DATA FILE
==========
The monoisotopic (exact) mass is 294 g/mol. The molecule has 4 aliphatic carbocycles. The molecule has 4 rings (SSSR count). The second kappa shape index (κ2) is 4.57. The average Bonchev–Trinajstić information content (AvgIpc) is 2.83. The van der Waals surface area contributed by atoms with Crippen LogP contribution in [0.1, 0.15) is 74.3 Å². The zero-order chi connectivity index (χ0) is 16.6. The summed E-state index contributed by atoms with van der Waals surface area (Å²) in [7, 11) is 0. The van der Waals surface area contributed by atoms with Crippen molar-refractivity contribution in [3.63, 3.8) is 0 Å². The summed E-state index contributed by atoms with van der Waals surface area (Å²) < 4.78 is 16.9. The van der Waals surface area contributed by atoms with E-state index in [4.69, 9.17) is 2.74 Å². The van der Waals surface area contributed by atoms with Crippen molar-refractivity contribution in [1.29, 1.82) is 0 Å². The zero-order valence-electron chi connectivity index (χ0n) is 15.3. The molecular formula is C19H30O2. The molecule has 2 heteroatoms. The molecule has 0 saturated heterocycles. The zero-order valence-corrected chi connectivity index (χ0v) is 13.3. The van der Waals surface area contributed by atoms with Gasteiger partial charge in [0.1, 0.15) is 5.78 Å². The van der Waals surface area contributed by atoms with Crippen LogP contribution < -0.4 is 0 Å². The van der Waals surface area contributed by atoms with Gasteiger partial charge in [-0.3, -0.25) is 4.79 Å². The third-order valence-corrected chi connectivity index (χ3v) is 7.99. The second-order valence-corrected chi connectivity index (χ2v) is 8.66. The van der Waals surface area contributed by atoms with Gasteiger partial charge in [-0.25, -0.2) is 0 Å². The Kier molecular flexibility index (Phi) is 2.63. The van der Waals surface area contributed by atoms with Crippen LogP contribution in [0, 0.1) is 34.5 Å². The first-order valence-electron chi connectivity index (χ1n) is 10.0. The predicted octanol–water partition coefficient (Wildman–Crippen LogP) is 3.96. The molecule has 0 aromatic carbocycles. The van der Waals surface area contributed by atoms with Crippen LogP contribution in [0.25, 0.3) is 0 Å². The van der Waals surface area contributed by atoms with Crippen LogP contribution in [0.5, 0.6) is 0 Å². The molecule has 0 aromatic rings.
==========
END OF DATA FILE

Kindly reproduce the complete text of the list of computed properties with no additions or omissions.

The monoisotopic (exact) mass is 294 g/mol. The molecule has 4 aliphatic carbocycles. The molecule has 4 rings (SSSR count). The second kappa shape index (κ2) is 4.57. The average Bonchev–Trinajstić information content (AvgIpc) is 2.83. The van der Waals surface area contributed by atoms with Crippen LogP contribution in [0.1, 0.15) is 74.3 Å². The zero-order chi connectivity index (χ0) is 16.6. The summed E-state index contributed by atoms with van der Waals surface area (Å²) in [7, 11) is 0. The van der Waals surface area contributed by atoms with Crippen molar-refractivity contribution in [3.63, 3.8) is 0 Å². The summed E-state index contributed by atoms with van der Waals surface area (Å²) < 4.78 is 16.9. The van der Waals surface area contributed by atoms with E-state index in [4.69, 9.17) is 2.74 Å². The van der Waals surface area contributed by atoms with Crippen molar-refractivity contribution in [1.29, 1.82) is 0 Å². The zero-order valence-electron chi connectivity index (χ0n) is 15.3. The molecular formula is C19H30O2. The molecule has 2 heteroatoms. The molecule has 0 saturated heterocycles. The zero-order valence-corrected chi connectivity index (χ0v) is 13.3. The van der Waals surface area contributed by atoms with Gasteiger partial charge in [0.1, 0.15) is 5.78 Å². The van der Waals surface area contributed by atoms with Crippen LogP contribution < -0.4 is 0 Å². The van der Waals surface area contributed by atoms with Gasteiger partial charge in [-0.3, -0.25) is 4.79 Å². The third-order valence-corrected chi connectivity index (χ3v) is 7.99. The second-order valence-corrected chi connectivity index (χ2v) is 8.66. The van der Waals surface area contributed by atoms with Gasteiger partial charge in [-0.25, -0.2) is 0 Å². The Kier molecular flexibility index (Phi) is 2.63. The van der Waals surface area contributed by atoms with Crippen LogP contribution in [0, 0.1) is 34.5 Å². The first-order valence-electron chi connectivity index (χ1n) is 10.0. The predicted octanol–water partition coefficient (Wildman–Crippen LogP) is 3.96. The molecule has 0 aromatic carbocycles. The van der Waals surface area contributed by atoms with Crippen LogP contribution in [0.25, 0.3) is 0 Å². The van der Waals surface area contributed by atoms with Crippen LogP contribution in [0.5, 0.6) is 0 Å². The molecule has 0 aromatic rings.